Please see screenshots STEP 1 - STEP 4 to see how easy it is to get extremely confused by using Parenthetical and Advanced together.
STEP 1 - DIFFERENT SFDC CURRENCY EXCHANGE RATES EXPLAINED
STEP 2 - Advanced Dated Exchange Rates (THE NECESSARY ONE)
STEP 3 - Parenthetical Currency (THE COOL BUT CONFUSING ONE _ TO BE USED WITH EXTREME CAUTION)
STEP 4 - ILLUSTRATION OF CONFUSION
Created From using Both Advanced and Parenthetical at the Same time and Not keeping them in SYNC
Before I go into examples I want to answer some burning questions:
Why would anyone use Parenthetical?
The answer is simple... because it is pretty, provides immediate gratification, and salespeople like it. Let's be honest, it really does help them do their job better because it shows you right there how much the current value of an opportunity or sales order is in the corporate currency.
Can we use Parenthetical and Advanced together successfully?
Yes, you certainly can. You just have to make sure you keep the two tables in STEP 2 screenshot and STEP 3 screenshot attached in sync at all times. Don't change one without changing the other!!
Why do you hate Parenthetical Exchange Rates?
I don't. With great power comes great responsibility. See above answer.
Explanation on How Multi-currencies work with Ascent Objects and Working Examples.
There's no custom setting. It just works. (Apple™)
The official word is that AscentERP builds upon the Advanced Multi-Currency but will support Parenthetical. It is important that everyone really understands the differences, which is the sole purpose of this dissertation.
Side notes: It is extremely important that FF customers understand that this is completely different than the FF multi-currency management. It is truly unfortunate, but Salesforce has a separate system for currency management than Financial Force. This means the customer has to manage their exchange rates in THREE different places if you have been following along, and keep them in sync or things will go bonkers.
Sales Orders - Ascent stores the exchange rate at the time of the sales order on the sales order header and sales order line so you can always go back and find out why the value is what it is. You can use this and the "ItemSalesPrice" field on the sales order line to make sure everything is working properly. ItemSalesPrice represents the sales price of the item before conversion. So you can go backward and forwards using this dated exchange rate stored on the sales order line with formulas or reports, etc.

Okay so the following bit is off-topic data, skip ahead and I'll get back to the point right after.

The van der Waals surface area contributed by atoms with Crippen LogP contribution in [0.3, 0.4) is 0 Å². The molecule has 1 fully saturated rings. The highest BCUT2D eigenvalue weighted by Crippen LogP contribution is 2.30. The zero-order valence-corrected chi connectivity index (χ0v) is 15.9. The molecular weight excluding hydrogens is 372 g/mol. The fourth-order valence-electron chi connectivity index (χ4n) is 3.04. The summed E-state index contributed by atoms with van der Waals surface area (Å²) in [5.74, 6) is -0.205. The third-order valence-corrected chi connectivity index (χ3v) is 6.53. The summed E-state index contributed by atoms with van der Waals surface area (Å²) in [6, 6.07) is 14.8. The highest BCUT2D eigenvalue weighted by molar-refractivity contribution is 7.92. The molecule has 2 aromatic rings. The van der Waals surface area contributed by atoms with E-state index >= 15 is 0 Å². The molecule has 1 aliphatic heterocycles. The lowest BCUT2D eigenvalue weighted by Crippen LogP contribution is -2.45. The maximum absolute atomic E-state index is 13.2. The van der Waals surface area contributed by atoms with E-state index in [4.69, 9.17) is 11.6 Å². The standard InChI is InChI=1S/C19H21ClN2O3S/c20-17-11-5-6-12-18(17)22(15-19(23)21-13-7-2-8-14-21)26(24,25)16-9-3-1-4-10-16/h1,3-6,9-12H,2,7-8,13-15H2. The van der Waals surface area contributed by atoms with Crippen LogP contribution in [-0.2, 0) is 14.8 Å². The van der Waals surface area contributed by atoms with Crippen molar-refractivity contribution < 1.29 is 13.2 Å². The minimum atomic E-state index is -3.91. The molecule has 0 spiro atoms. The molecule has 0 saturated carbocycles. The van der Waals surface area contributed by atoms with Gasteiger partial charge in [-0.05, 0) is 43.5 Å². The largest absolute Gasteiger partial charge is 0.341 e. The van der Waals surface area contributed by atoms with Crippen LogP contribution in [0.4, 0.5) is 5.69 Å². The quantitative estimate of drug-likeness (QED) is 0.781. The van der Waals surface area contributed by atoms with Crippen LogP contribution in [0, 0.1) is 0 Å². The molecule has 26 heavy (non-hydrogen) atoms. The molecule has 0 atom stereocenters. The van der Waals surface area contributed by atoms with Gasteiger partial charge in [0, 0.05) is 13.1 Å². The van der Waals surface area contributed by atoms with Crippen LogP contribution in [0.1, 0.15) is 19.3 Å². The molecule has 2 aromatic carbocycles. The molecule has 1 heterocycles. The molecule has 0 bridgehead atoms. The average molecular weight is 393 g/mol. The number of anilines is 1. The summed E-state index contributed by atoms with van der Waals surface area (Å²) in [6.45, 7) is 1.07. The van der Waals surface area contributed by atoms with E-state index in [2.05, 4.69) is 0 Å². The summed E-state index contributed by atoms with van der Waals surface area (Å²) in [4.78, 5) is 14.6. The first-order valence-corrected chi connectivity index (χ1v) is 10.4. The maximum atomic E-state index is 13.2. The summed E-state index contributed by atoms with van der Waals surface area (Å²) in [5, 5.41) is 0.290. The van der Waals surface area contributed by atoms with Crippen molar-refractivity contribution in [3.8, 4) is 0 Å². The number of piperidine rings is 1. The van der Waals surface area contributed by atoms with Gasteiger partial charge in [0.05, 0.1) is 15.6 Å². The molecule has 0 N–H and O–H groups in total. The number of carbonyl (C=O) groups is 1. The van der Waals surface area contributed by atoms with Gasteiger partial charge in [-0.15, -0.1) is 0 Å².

The same is true for Purchase Order, PWO, RMA, etc. We store the dated exchange rate everywhere, basically.
You can store currency at the item level in any currency you want. Just make sure you understand that it will be converted to whatever cost/price based on the type of transaction you are doing. Let's see how this works.
All child records created from other records will inherit the currency from their parent.
Account (EUR) >> Sales Order (EUR) >> Sales Order Line (EUR) >> Packed Line (EUR) >> Movement Line (EUR) >> Sales Invoice (EUR) >> Sales Invoice Line (EUR)
Account (EUR) >> Purchase Order (EUR) >> Purchase Order Line (EUR) >> Packed Line (EUR) >> Movement Line (EUR) >> Vendor Invoice (EUR) >> Vendor Invoice Line (EUR)
The sales order inherits its currency from the Customer Account on the Sales Order. The currency can be changed at the sales order level after it is inherited by it is strongly discouraged. It makes everything after that record occurs in the new sales order currency.
If the item master is in a different currency than sales order line, AscentERP automatically converts from the SalesPrice on the Item Master to the currency of the sales order using exchange rates from salesforce advanced multi-currency exchange rates.
Please get to the examples...
The default org currency is USD.
Advanced Multi-currency exchange rates are like so:
EUR >> USD = 1.1
GBP >> USD = 1.5
Acme is a customer that is stored in USD
Item-E is stored in EUR - SalesPrice = 100
Item-U is stored in USD - SalesPrice = 100
Item-G is stored in GBP - SalesPrice = 100
I create a sales order for Acme. Automatically the sales order is changed to USD.
I create 3 sales order lines, one for each of my items. They will look like this: